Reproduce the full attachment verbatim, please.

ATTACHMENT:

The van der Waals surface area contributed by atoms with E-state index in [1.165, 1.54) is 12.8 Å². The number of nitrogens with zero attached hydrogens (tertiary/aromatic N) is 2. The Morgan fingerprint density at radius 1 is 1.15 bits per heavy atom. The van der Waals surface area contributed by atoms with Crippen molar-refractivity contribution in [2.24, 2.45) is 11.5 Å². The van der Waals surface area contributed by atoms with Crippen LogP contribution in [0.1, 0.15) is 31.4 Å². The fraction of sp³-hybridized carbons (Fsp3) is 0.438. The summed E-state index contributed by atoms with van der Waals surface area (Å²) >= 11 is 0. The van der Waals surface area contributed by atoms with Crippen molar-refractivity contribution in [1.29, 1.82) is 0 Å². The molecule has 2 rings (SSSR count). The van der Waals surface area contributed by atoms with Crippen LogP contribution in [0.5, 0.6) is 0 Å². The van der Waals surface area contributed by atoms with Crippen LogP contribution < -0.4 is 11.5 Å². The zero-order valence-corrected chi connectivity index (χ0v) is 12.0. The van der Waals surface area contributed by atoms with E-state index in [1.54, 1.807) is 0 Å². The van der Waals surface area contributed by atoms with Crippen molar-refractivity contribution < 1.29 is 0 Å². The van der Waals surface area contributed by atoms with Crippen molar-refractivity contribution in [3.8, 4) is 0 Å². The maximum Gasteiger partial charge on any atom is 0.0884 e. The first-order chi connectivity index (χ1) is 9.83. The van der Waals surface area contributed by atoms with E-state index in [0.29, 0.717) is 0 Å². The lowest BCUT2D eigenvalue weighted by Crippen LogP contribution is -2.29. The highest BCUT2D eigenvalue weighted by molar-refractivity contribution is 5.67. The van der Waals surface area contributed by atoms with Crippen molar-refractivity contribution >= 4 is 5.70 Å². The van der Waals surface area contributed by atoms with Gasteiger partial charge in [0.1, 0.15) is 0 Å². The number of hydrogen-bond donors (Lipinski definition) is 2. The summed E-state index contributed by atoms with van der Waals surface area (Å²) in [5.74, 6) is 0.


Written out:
The van der Waals surface area contributed by atoms with E-state index in [1.165, 1.54) is 12.8 Å². The number of nitrogens with zero attached hydrogens (tertiary/aromatic N) is 2. The Morgan fingerprint density at radius 1 is 1.15 bits per heavy atom. The van der Waals surface area contributed by atoms with Crippen molar-refractivity contribution in [2.24, 2.45) is 11.5 Å². The van der Waals surface area contributed by atoms with Crippen LogP contribution in [0.1, 0.15) is 31.4 Å². The fraction of sp³-hybridized carbons (Fsp3) is 0.438. The summed E-state index contributed by atoms with van der Waals surface area (Å²) >= 11 is 0. The van der Waals surface area contributed by atoms with Crippen molar-refractivity contribution in [1.29, 1.82) is 0 Å². The molecule has 2 rings (SSSR count). The van der Waals surface area contributed by atoms with Crippen LogP contribution in [0.5, 0.6) is 0 Å². The van der Waals surface area contributed by atoms with Crippen LogP contribution < -0.4 is 11.5 Å². The zero-order valence-corrected chi connectivity index (χ0v) is 12.0. The van der Waals surface area contributed by atoms with E-state index in [1.54, 1.807) is 0 Å². The van der Waals surface area contributed by atoms with Crippen molar-refractivity contribution < 1.29 is 0 Å². The van der Waals surface area contributed by atoms with Crippen molar-refractivity contribution in [3.8, 4) is 0 Å². The maximum Gasteiger partial charge on any atom is 0.0884 e. The first-order chi connectivity index (χ1) is 9.83. The van der Waals surface area contributed by atoms with E-state index in [0.29, 0.717) is 0 Å². The lowest BCUT2D eigenvalue weighted by Crippen LogP contribution is -2.29. The highest BCUT2D eigenvalue weighted by molar-refractivity contribution is 5.67. The van der Waals surface area contributed by atoms with Crippen molar-refractivity contribution >= 4 is 5.70 Å². The van der Waals surface area contributed by atoms with Gasteiger partial charge in [0.1, 0.15) is 0 Å². The number of hydrogen-bond donors (Lipinski definition) is 2. The summed E-state index contributed by atoms with van der Waals surface area (Å²) in [5.74, 6) is 0.